While it may be an overstatement to call the current tension between NATO and Russia a new Cold War, whatever it is, Michigan is out on the front lines.
A-10 “Warthogs,” ground-attack warplanes from the 107th Fighter Squadron Michigan Air National Guard, the Red Devils, based out of Selfridge Air Force Base, were participating in NATO’s Saber Strike exercises in the Baltic states of Estonia, Latvia, and Lithuania. Those exercises, involving approximately 4,500 troops from 13 countries, wrapped up this week, and came on the heels of the much larger Polish-led Anakonda 16 exercises in which 14,000 American troops participated earlier in the month.
Four of those Michigan A-10s landed on a highway near Jägala Estonia, about 100 miles from the Russian border, as part of Saber Strike. You can see a video below. This recreates a feat last done in 1984 when some 400 US warplanes landed on the West German Autobahn over several days as part of a Cold War demonstration of American tactical flexibility.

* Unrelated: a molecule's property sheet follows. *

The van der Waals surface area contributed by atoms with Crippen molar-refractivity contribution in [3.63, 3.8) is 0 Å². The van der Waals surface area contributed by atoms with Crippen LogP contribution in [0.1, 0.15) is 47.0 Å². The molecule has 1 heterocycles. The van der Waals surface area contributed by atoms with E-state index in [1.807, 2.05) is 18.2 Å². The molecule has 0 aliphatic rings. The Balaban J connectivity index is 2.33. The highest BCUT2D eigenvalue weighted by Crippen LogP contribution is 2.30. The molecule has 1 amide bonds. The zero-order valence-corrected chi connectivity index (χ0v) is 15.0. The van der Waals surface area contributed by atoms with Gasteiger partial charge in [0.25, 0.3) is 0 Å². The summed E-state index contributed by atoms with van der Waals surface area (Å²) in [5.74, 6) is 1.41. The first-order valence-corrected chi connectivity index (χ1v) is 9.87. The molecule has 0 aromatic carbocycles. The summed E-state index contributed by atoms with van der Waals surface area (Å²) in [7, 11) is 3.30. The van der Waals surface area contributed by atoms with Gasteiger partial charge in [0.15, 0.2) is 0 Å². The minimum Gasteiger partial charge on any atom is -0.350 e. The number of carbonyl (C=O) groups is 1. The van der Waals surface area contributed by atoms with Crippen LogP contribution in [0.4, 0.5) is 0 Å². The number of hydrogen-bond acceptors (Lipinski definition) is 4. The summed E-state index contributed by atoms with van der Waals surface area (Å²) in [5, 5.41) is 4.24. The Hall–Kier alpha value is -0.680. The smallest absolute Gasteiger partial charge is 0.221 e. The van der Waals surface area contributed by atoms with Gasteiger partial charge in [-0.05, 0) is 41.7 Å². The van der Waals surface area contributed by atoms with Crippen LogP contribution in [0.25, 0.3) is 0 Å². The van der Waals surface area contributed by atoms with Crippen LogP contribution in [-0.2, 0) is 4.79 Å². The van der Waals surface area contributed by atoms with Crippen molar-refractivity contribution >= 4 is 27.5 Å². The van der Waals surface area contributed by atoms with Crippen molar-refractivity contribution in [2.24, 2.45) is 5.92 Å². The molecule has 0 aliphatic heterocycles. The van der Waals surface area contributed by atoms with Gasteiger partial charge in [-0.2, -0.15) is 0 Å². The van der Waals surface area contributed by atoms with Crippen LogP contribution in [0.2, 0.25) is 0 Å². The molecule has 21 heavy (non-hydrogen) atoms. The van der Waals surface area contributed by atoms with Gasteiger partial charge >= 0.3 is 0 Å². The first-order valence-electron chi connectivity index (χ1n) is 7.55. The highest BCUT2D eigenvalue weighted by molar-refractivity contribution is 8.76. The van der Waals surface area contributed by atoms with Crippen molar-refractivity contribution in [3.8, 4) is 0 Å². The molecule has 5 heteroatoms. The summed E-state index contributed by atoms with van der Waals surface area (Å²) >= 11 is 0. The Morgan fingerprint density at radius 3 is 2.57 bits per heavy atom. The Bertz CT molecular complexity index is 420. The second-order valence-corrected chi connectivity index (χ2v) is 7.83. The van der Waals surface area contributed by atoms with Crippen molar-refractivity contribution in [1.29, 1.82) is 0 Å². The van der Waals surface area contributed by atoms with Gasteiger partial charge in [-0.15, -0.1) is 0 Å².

For real analysis of what all this might mean, let me direct you to my friend, Steve Saideman’s, blog where he regularly writes about NATO, though given that he now lives and teaches north of the border you have to wade through more discussion of Canada’s role in the alliance than most actual Americans could ever care to read.
For my part, I was more intrigued to come across the reference to a military unit based so close to home. I’ve had many students over the last several years associated with Selfridge, both as active-duty military and reservists, and the fate of the base and its squadron of A-10s has recently been in question as the Air Force has sought to retire its aged fleet of ground-attack warplanes.
Back in February the Pentagon announced that retiring the Warthogs, which entered production in 1976, will now wait until 2022 when they are due to be replaced by the new F-35 Joint Strike Fighter. This came as good news for Selfridge and its squadron of 21 A-10s, which in 2015 did a six-month forward deployment to Iraq flying combat missions against ISIS targets in Iraq and Syria.
Unfortunately, given the state the world, this is unlikely to be the last time Michigan’s Red Devils will see action in the skies over some trouble spot.